Think Like a Brand, Not a Bank: Key Insights for Financial Marketers

Marketing and branding are two different things, but banks and credit unions often intermingle them. Two marketing pros wrote a book to help financial marketers learn more on building a brand — the right way.

Not many marketing books start out like an extended Haiku poem. This one does — three pages filled with short, quippy pieces of advice for financial institutions that need to rejigger their branding: “Beautiful brands are born from tension,” “Quit fighting fintechs,” “Be open to odd.”

It’s worth reading “Think Like a Brand, Not a Bank” for the marketing nuggets in its pages. One of them will likely prove valuable.

Banking isn’t really about banking anymore, the book’s two authors, Allison Netzer and Liz High, emphasize. Despite regulatory stipulations hindering innovation, banks and credit unions have to approach marketing just like any other company: build a customer experience people can feel a part of.

The book’s introduction uses Starbucks as an example, explaining how no customer would feel comfortable buying coffee if it turned into one big, fragmented experience: Imagine ordering a coffee with the barista, only to get taken to a back-room cubicle to talk to a “specialist” when you also ask to order a sandwich. (We won’t spoil the whole anecdote for you).

The idea? A company’s brand isn’t just a logo. It’s in the entire customer experience.

“One of the points in the book is brand is not soft and fluffy,” Netzer tells Jim Marous on the Banking Transformed podcast. “It’s not colors, it’s not logos. Because to sell brand-first thinking within your institution, you have to know your audience. You have to position and sell it internally before it goes externally.”

Forging New Ideas:

Branding used to mean color schemes and logo design. Now, it expands across the entire banking customer experience.

Although she wasn’t formally trained as a marketer, Netzer is well-versed in the field and a marketer by trade.

Banking Transformed Podcasts

She’s the chief marketing and strategy officer at Nymbus, but she has also spent time in marketing roles at Temenos, Kony, Texas Tribune and Dell and has served on advisory boards for Total Expert, Forbes and Marstone.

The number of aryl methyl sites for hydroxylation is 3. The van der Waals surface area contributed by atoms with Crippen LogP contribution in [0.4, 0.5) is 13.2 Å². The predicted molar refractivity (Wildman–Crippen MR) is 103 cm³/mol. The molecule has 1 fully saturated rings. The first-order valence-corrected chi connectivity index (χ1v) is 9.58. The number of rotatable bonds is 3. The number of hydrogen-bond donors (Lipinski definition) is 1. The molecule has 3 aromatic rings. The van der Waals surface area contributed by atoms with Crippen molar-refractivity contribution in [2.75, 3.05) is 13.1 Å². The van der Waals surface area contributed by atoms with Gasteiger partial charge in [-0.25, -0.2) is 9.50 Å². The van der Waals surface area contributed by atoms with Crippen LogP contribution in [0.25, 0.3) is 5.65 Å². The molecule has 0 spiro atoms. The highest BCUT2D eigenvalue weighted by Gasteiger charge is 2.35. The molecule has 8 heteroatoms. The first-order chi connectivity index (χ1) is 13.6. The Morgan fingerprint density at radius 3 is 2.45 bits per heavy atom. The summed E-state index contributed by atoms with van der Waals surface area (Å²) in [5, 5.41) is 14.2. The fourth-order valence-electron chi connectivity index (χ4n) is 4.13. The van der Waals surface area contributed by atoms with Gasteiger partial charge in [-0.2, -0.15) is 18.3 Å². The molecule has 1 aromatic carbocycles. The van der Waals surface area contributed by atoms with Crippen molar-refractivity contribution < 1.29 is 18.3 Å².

Her co-author, Nymbus executive vice president Liz High, is equally well-versed in marketing, but drawing from big-picture strategic planning roles at a variety of tech and consulting companies. Together, the two wanted to write a book that embodied what banking needs to fix most: the brand.

Listen In: How to Think Like a Brand, Not a Bank

Avoid the ‘Logo Land’ Trap

“There’s still a perception that brand equals visual identity. It’s your logo, it’s your color palette, it’s your website,” High tells Marous.

As an exercise, she prompts marketers to think about their favorite brand. Most of the time, when she asks people, hardly anyone offers up a bank or a credit union brand. And they hardly ever talk about what it looks like — only the experience they’ve had with the company.

“They talk about what they get from it,” High says. “They talk about how it makes them feel.” In other words, marketers need to dig into customer behavior as well as their own institution’s culture to really figure out what their brand is and what it means.

If financial marketers are focused solely on the look and the outward-facing persona of the brand, they’re living in what High and Netzer call “logo land”.

“You cannot build a brand from the top down. You’re building an identity at that point — you’re back in ‘logo land’,” High says. “For me, a brand starts with the audience that you serve, and you need to be building a brand around delivering something that matters to people.”

Bank Brands That Earn Praise

There are several financial brands that Netzer and High commend for their creativity and intuition in their marketing strategy. Umpqua, USAA and Florida’s Locality Bank are top of mind for them.

Umpqua is a particular favorite for the duo.

“We talk in the book a lot about product isn’t a credit card, product isn’t a savings account,” says High. “Product is the mission that your institution is on. Everybody loves Umpqua because, forever, they have been all about bringing their customer into an experience, not into a bank.”